Today on Ask Cahlen I will be answering the question, “What is a Codependent Relationship?”
I have a lot of personal experience with Codependency, and I’ve mostly come out of my tendency to fall into it, so I’m glad to have the opportunity to share my thoughts on how to notice it in your relationships and what to do about it.
If you’re going out there into the wider world and asking, “What is Codependency?” you’re going to get a number of different answers. I’ve simplified the definition to consist of the theme which appears to be common to them all:
“A codependent relationship occurs when a person is dishonest about who they are and what they want in order to preserve the “health” of that relationship because they believe it provides them something they need.”
An extreme example of this is a child with an abusive parent who unfortunately is their only source of food, shelter and relative safety. The child will feel compelled to act in ways which reduce the aggressiveness of their parent despite the fact those behaviors are not how the child would naturally behave in a truly safe environment.
Some common examples more in the center of the scale would be a man pretending to be someone he is not in order to get into and stay in the pants of a woman, or a woman sleeping with a wealthy man she’s unattracted to because it provides her offspring security. An example on the more subtle end of the scale would be an empathic person getting stuck in a relationship with someone they do not admire because they wanted to help that person out of a difficult time in their life.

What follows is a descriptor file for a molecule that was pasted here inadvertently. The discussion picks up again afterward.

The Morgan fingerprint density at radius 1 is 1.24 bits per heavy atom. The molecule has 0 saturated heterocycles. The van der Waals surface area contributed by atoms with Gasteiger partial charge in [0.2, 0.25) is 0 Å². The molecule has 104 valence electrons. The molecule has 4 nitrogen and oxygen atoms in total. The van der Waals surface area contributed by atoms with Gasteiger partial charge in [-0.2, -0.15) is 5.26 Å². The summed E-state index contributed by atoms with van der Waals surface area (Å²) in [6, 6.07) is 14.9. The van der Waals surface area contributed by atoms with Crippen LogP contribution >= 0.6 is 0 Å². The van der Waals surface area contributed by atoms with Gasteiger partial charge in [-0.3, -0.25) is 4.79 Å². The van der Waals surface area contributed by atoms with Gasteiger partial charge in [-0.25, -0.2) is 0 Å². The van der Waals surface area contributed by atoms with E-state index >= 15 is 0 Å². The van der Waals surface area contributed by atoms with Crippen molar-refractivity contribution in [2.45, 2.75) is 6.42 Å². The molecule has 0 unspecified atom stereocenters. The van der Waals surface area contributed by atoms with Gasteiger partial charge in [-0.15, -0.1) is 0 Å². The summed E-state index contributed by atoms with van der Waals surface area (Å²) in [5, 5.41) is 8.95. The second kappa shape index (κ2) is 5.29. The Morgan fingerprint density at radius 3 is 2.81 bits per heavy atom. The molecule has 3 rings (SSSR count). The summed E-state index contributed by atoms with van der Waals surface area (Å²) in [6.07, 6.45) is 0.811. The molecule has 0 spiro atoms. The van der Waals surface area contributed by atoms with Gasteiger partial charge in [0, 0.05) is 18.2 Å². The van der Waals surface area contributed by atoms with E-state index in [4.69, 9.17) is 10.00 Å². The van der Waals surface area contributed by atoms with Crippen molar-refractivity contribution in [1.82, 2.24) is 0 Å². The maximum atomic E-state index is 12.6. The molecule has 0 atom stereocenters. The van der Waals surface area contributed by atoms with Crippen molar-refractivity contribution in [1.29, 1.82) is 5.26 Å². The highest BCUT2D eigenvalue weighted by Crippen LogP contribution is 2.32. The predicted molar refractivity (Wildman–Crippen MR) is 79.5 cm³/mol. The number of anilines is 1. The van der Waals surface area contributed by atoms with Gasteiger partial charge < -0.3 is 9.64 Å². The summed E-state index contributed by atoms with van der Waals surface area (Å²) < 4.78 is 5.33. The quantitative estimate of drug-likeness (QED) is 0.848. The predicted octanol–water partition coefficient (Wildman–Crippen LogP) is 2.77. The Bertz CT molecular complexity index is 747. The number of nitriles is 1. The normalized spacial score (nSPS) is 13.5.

If you believe, like me, that healthy relationships are the point of life and not simple a means to pleasure or survival, you’ll understand why codependent relationships are such a serious problem.
So how can you know if you’re in a codependent relationship? Naturally we must all make some sacrifices in order to interact with others, but if you find yourself lying to others (and even yourself) about what you want and believe, I feel you’ve crossed way over into the toxic realm.
So what can you do about it? I believe the most important thing is to get your physical health order. Yes there is more to the problem, but these are deeply entrenched patterns and they take a lot of energy to change. If you don’t have energy you will struggle to make that change. I’ll be talking more about this subject in the future, so head on over to http://subscribe.cahlen.org if you want to be notified of my future posts.
What’s something more immediately practical you can do? Start saying no. If you don’t want to do something that someone wants you to do, tell them you don’t want to do it. When they whine about it because they’re so used to you always saying ‘yes’, just explain why you’re doing this and ask them to understand and support you. If they refuse to understand, well… I’d say they’re not someone whose goal is to see you reach your full potential. Is that someone you want to give your limited time and energy to?